What is the Cyber Kill Chain? | A Comprehensive Guide 101


Cyber threats are frequently changing, as are defense and prevention tactics. Today, an increasing number of organizations implement a layered approach to cybersecurity that encompasses administrative, technical and physical security controls.

However, even with the most advanced technical safeguards in place, some organizations inevitably fall victim to successful cyberattacks.

Although preventing cyberattacks can feel like a challenging battle, there is a cybersecurity model that can help: the cyber kill chain. 

This article covers the steps of the cyber kill chain, how it works, and how it helps security teams prevent and detect cyberattacks.

What is the Cyber Kill Chain in Cybersecurity?

Derived from a military model by Lockheed Martin in 2011, the cyber kill chain is a step-by-step approach to understanding a cyberattack with the goal of identifying and stopping malicious activity.

Also called the cyber attack lifecycle, the cyber kill chain can help organizations gain a deeper understanding of the events leading up to a cyberattack and the points at which they can prevent, detect, or intercept attackers in the future.

Although the original cyber kill chain model contained only seven steps, cybersecurity experts expanded the kill chain to include eight phases: reconnaissance, weaponization, delivery, exploitation, installation, command and control, actions on objective, and monetization.

Most of the time, organizations use the cyber kill chain to defend against the most sophisticated cyberattacks, including ransomware, security breaches, and advanced persistent threats (APTs).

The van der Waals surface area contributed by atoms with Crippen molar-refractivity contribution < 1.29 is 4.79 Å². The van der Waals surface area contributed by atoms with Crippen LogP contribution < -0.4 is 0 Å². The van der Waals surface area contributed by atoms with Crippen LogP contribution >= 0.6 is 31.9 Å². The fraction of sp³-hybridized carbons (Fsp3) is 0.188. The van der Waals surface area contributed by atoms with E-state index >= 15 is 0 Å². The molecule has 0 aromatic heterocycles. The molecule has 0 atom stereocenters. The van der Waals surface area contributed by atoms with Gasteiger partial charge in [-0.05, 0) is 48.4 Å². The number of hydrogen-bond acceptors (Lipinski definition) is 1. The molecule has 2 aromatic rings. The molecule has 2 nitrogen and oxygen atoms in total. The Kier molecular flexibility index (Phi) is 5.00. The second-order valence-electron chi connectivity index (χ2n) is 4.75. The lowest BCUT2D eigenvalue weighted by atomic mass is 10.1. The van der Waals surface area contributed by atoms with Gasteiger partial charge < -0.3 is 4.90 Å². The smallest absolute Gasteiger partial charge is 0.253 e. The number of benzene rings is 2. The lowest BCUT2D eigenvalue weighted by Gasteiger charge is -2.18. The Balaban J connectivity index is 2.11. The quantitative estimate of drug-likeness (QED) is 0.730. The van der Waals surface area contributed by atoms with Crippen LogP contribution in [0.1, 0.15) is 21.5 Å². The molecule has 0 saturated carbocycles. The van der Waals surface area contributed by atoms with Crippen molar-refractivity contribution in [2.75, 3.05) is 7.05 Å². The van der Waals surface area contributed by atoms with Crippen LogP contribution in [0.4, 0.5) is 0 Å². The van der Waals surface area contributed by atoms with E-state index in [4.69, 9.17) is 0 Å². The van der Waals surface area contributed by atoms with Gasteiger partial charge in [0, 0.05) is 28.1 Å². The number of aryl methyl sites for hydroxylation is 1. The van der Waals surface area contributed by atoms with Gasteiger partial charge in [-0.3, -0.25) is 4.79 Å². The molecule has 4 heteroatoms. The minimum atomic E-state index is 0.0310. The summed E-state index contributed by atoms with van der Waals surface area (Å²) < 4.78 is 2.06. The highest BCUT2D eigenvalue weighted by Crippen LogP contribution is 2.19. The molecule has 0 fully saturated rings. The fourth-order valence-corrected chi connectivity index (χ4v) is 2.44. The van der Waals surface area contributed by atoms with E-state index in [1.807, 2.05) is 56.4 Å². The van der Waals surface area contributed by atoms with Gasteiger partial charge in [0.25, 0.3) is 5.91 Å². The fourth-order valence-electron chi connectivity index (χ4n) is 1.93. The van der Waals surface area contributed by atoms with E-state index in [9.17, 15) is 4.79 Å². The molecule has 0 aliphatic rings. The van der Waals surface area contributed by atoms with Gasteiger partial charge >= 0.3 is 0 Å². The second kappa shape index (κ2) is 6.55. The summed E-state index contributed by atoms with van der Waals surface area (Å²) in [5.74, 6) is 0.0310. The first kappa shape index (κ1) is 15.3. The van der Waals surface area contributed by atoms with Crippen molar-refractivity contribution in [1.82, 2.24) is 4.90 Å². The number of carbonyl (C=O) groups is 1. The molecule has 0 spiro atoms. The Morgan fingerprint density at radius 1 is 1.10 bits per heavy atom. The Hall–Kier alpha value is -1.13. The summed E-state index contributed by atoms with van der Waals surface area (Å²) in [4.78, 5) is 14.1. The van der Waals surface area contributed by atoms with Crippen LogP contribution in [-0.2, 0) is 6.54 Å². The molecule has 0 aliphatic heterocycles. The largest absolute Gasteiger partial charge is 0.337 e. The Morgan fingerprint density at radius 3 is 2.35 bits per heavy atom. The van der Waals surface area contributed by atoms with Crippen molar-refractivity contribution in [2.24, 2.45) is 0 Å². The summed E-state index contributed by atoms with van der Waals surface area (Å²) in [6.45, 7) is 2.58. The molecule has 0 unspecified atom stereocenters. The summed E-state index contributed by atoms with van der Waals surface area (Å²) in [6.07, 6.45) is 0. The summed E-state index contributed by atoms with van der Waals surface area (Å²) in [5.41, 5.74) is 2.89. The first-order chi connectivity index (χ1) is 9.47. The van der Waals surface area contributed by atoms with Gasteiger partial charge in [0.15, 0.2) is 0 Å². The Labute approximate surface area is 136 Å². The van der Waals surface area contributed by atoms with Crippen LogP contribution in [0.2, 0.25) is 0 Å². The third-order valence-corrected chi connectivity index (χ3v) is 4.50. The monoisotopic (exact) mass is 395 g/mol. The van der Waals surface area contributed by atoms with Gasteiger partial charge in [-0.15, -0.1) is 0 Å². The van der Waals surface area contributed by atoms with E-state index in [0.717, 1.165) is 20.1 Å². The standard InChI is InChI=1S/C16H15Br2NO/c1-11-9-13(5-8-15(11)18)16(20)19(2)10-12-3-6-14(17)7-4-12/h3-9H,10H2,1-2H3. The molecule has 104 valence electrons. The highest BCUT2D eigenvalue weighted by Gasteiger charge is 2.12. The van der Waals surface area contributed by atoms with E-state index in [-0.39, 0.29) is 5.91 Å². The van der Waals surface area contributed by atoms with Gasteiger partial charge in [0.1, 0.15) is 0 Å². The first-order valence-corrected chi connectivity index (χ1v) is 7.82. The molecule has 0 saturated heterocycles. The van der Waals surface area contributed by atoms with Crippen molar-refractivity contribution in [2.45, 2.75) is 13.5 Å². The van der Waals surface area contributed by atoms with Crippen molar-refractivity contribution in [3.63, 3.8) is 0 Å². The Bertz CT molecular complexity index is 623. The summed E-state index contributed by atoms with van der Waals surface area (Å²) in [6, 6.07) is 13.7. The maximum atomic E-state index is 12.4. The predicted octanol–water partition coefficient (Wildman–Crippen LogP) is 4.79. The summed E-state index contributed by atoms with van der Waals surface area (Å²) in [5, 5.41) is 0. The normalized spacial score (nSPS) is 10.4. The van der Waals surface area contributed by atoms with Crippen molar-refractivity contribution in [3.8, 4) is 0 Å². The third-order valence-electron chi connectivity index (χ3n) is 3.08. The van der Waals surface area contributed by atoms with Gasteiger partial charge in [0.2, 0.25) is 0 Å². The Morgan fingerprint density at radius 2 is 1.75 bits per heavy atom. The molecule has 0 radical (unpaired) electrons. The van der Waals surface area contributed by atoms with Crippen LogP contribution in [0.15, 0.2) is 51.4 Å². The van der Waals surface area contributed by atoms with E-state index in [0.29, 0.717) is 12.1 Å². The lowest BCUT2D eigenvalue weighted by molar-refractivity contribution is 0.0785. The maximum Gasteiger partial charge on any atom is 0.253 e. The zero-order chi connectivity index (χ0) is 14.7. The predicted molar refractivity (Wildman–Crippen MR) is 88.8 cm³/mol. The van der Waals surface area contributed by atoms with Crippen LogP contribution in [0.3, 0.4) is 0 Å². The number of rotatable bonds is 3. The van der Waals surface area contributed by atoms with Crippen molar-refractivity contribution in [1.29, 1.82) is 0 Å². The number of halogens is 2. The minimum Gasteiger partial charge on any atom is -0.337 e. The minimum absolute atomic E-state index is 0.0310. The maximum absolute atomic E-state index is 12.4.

How the Cyber Kill Chain Works

The term “cyber kill chain” was adapted from the military and describes the structure of an attack (either offensive or defensive) broken into a pattern of identifiable stages, including identifying a target, dispatch, decision, order, and destruction of the target.

In cybersecurity, the cyber kill chain is a model outlining the various phases of common cyberattacks. Using the cyber kill chain, organizations can trace the stages of a cyberattack to better anticipate and prevent against cyber threats in the future.

Each stage of the cyber kill chain is related to a specific type of activity in a cyberattack (regardless of whether it’s an internal or external attack).

How Does the Cyber Kill Chain Protect Against Attacks?

The cyber kill chain is not a security system: it’s a framework that enables security teams to anticipate how attackers will act so they can stop them as quickly as possible or intercept them if the attack has already transpired.